From Chuck Todd, Mark Murray, and Domenico Montanaro
*** She Said What? As we mentioned before, perhaps the biggest story so far in the Democratic presidential contest has been Hillary Clinton's steady evolution from a hawk on the Iraq war to a dove. That transformation, in fact, has coincided directly with her rise in the national polls. But speaking yesterday at the Veterans of Foreign Wars convention in Kansas City, she said something that might raise some Democrats' eyebrows: that some elements of the troop surge are working. Per the New York Times, "'We've begun to change tactics in Iraq, and in some areas, particularly in Al Anbar Province, it's working," [she said]... 'We're just years too late changing our tactics. We can't ever let that happen again. We can't be fighting the last war; we have to be preparing to fight the new war.'" Of course, she isn't the only Democrat who has said the surge is producing some results (see Carl Levin's statement), but can the Democratic presidential front-runner say this? Will she be alone among the Democratic presidential candidates to praise parts of the surge?
*** More VFW Politics: McCain followed Clinton yesterday in addressing the VFW convention. While she received a tepid, polite reception, he got plenty of applause. The same thing will probably occur today when Obama (who opposes the Iraq war) and Fred Thompson (who supports it) speak at the confab. What will Obama say about the surge? Somehow, we think it will be a bit different than what Clinton said. Before he addresses the VFW, Obama holds a conference call with reporters announcing the endorsement he's picking up from freshman Rep. Patrick Murphy (D), an Iraq war vet who opposes the war.
*** Worst Presidential Rollout Ever? Speaking of Thompson… If his campaign rollout couldn't get any worse -- see the Gucci shoes moment courtesy of Fox News -- the campaign has lost another senior staffer, this one from the communications shop. And now there's a new FEC complaint claiming the candidate-to-be abused the "testing the waters" rule. But Thompson gets a fresh chance to prove he can give a good speech when he addresses the VFW convention. It should be a friendly audience that enjoys his aw-shucks approach. He's got a low bar of expectations to meet today. Can he exceed that bar?
*** Cuba Libre: A month ago, Obama's response to how he'd deal with world dictators created the first true skirmish of the Democratic campaign. Today, he returns to the topic (in a way) by penning an op-ed in the Miami Herald that calls for unrestricted travel rights for Cuba Americans to Cuba, as well as normalized relations with a post-Castro Cuba -- if it begins to make some democratic changes. How will this policy play in Florida? Does it help him win over some second- and third-generation Cubans who want to visit their family members in Cuba more often? Or will the policy fire up the more conservative Cubans to fight Obama and hurt the Democrats in a general in the key swing state of Florida? Of course, Obama's policy doesn't seem that unpopular -- after all, who is opposed to engaging a Cuba that's making democratic progress or allowing Cuban Americans to visit their relatives? But he's the first presidential candidate, to our knowledge, to say this.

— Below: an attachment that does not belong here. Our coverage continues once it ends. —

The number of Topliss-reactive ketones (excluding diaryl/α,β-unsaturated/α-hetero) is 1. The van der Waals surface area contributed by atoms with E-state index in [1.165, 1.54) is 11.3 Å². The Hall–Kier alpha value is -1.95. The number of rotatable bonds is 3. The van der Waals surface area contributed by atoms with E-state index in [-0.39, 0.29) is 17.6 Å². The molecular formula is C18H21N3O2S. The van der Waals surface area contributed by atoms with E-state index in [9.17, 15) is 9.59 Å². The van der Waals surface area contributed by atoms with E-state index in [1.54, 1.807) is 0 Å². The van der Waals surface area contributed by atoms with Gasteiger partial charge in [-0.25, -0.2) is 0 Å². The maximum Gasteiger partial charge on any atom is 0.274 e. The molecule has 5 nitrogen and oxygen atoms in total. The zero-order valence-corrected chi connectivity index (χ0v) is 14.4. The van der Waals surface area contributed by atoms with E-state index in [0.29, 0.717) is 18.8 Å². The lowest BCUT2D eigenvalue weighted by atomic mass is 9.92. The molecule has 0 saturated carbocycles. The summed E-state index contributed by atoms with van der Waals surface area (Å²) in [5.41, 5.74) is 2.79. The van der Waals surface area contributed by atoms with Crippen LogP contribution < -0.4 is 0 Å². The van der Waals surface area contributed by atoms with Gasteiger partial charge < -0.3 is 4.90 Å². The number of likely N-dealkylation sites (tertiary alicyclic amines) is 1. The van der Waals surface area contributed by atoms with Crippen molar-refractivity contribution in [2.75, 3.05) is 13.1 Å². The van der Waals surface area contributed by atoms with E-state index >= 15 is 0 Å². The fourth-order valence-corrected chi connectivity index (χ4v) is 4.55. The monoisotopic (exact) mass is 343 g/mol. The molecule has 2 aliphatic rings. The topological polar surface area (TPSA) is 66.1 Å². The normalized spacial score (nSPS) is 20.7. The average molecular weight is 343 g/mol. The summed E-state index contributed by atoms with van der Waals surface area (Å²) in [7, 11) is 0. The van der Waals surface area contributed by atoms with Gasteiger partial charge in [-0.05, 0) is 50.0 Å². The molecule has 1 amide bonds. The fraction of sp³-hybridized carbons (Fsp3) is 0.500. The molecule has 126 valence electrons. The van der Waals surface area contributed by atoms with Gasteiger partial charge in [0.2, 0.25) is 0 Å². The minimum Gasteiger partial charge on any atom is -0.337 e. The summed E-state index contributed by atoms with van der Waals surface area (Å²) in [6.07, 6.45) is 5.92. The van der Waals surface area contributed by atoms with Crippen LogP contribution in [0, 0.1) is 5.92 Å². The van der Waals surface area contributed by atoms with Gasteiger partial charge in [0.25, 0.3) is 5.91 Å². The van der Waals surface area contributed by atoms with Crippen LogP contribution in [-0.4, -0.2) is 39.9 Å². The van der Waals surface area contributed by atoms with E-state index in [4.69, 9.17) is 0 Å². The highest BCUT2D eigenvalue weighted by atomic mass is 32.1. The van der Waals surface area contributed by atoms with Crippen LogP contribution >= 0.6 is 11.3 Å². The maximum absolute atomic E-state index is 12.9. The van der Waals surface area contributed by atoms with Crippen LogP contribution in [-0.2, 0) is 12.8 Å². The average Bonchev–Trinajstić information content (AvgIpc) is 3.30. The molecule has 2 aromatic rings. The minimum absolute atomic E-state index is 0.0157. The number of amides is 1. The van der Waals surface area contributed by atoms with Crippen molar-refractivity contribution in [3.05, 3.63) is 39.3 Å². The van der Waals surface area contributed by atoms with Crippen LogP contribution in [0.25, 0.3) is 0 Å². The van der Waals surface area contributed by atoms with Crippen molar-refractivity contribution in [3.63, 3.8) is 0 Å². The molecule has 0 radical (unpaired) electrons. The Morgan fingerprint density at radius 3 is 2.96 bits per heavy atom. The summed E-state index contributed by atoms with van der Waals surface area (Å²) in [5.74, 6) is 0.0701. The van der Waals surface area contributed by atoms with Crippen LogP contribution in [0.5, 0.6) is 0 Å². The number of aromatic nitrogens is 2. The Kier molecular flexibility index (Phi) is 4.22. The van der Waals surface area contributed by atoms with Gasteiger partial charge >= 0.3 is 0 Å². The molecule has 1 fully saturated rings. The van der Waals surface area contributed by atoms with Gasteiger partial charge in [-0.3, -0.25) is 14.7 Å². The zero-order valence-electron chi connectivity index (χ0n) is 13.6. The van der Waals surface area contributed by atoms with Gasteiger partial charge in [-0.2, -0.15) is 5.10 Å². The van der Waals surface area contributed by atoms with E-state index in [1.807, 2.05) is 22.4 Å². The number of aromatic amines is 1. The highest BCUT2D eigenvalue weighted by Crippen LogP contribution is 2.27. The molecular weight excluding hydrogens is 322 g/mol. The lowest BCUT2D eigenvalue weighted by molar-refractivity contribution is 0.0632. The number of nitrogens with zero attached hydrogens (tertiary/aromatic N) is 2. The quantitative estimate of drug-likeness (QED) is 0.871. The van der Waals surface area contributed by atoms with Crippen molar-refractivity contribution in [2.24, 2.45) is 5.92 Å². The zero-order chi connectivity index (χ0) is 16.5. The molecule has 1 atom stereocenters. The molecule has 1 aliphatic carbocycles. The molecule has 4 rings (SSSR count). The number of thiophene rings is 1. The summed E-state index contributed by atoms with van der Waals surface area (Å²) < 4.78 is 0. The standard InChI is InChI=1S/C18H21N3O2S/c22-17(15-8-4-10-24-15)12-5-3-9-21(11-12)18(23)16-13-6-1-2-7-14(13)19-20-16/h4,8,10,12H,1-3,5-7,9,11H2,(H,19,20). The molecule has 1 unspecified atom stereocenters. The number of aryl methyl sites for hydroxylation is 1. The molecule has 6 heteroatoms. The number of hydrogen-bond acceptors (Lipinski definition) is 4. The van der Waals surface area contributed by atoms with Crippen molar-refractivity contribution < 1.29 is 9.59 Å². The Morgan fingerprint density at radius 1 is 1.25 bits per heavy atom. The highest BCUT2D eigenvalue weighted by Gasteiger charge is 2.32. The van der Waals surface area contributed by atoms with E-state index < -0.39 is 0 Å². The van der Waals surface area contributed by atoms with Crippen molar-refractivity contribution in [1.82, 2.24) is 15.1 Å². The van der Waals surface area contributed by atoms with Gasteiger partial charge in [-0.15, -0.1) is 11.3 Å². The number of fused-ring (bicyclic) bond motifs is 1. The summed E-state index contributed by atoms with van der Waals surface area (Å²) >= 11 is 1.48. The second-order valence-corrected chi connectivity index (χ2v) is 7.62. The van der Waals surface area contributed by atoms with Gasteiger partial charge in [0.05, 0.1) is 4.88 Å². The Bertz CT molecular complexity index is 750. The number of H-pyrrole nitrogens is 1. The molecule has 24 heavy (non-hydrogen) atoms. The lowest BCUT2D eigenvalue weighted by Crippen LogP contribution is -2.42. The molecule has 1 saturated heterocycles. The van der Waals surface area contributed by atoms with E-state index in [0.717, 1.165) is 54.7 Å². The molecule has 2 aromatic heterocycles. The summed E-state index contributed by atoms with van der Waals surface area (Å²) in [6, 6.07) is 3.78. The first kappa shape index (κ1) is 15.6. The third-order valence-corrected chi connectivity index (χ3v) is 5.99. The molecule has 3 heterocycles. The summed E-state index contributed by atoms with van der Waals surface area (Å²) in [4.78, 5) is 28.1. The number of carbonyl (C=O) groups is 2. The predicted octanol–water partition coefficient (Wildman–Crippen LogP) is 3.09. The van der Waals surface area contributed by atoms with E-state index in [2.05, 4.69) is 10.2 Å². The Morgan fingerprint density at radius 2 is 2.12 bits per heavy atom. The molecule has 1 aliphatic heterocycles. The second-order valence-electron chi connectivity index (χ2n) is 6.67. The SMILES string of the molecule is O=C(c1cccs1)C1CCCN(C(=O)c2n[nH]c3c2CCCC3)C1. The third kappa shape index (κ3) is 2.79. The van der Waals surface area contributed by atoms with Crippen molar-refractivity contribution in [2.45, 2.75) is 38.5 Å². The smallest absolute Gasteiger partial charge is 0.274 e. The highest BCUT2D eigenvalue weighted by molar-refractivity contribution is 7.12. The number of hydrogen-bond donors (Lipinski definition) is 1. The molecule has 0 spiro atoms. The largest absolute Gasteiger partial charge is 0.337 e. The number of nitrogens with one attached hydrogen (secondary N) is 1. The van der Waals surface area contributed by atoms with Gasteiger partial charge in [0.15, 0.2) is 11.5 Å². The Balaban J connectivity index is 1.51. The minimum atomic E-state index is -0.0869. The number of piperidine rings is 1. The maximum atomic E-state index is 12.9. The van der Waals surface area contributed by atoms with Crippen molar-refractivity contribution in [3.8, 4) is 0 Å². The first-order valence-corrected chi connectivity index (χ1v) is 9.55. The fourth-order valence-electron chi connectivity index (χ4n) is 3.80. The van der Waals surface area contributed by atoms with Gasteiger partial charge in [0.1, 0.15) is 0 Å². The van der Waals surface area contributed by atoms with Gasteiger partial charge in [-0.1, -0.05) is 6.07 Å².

*** He Sells Sanctuary: Romney's up with a new radio spot that one could argue is the first semi-negative attack ad by a major candidate. The ad doesn't mention Giuliani by name, but it attacks New York City for being a "sanctuary city" for illegal immigrants.
*** The Campaigner-In-Chief Returns: One of the more interesting political stories in the run-up to last year's midterm elections involved every time an unpopular President Bush traveled to purple states (like Ohio and Pennsylvania) to raise money and campaign for Republican candidates, most of whom ended up losing on Election Day. Bush -- with even lower national approval ratings than he had before the midterms -- returns to electoral politics in the purple (yet still Dem-leaning) Minnesota, where he raises money at a closed-press event for vulnerable Sen. Norm Coleman (R), who's up for re-election next year. Before this evening's fundraiser, Bush holds a media avail in Canada with the leaders of Canada and Mexico. And then he heads to Minnesota attend a briefing on the collapsed bridge in Minneapolis.
*** On The Trail: Elsewhere, Biden is in Iowa; Clinton is down in Chappaqua, NY; Dodd, in DC, meets with Federal chair Ben Bernanke and Treasury Secretary Henry Paulson about the stock market's fluctuations, especially regarding the problems in the mortgage market; Huckabee campaigns in South Carolina; Obama heads to New Hampshire after speaking at the VFW convention; and Romney stumps in Las Vegas and Reno, NV.
Countdown to MA-05 Special Election: 13 days
Countdown to LA GOV election: 60 days
Countdown to Election Day 2007: 77 days
Countdown to LA GOV run-off (if necessary): 88 days
Countdown to Iowa: 145 days
Countdown to Tsunami Tuesday: 167 days
Countdown to Election Day 2008: 441 days
Countdown to Inauguration Day 2009: 518 days